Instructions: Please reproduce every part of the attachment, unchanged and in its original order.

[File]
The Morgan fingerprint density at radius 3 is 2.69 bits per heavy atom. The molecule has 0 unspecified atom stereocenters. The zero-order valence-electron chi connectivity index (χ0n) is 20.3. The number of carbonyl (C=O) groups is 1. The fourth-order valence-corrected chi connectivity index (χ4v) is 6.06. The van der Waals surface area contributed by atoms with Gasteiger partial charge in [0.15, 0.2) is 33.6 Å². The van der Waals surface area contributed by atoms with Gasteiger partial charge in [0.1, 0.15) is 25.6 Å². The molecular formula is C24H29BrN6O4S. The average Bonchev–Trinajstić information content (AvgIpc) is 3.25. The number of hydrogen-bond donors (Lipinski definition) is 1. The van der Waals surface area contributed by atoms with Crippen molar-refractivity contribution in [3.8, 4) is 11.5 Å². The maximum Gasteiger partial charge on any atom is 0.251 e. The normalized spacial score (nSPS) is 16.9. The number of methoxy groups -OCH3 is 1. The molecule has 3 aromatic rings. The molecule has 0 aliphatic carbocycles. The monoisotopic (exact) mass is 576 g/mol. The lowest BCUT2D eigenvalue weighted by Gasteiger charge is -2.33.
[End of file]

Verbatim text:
The Morgan fingerprint density at radius 3 is 2.69 bits per heavy atom. The molecule has 0 unspecified atom stereocenters. The zero-order valence-electron chi connectivity index (χ0n) is 20.3. The number of carbonyl (C=O) groups is 1. The fourth-order valence-corrected chi connectivity index (χ4v) is 6.06. The van der Waals surface area contributed by atoms with Gasteiger partial charge in [0.15, 0.2) is 33.6 Å². The van der Waals surface area contributed by atoms with Gasteiger partial charge in [0.1, 0.15) is 25.6 Å². The molecular formula is C24H29BrN6O4S. The average Bonchev–Trinajstić information content (AvgIpc) is 3.25. The number of hydrogen-bond donors (Lipinski definition) is 1. The van der Waals surface area contributed by atoms with Crippen molar-refractivity contribution in [3.8, 4) is 11.5 Å². The maximum Gasteiger partial charge on any atom is 0.251 e. The normalized spacial score (nSPS) is 16.9. The number of methoxy groups -OCH3 is 1. The molecule has 3 aromatic rings. The molecule has 0 aliphatic carbocycles. The monoisotopic (exact) mass is 576 g/mol. The lowest BCUT2D eigenvalue weighted by Gasteiger charge is -2.33.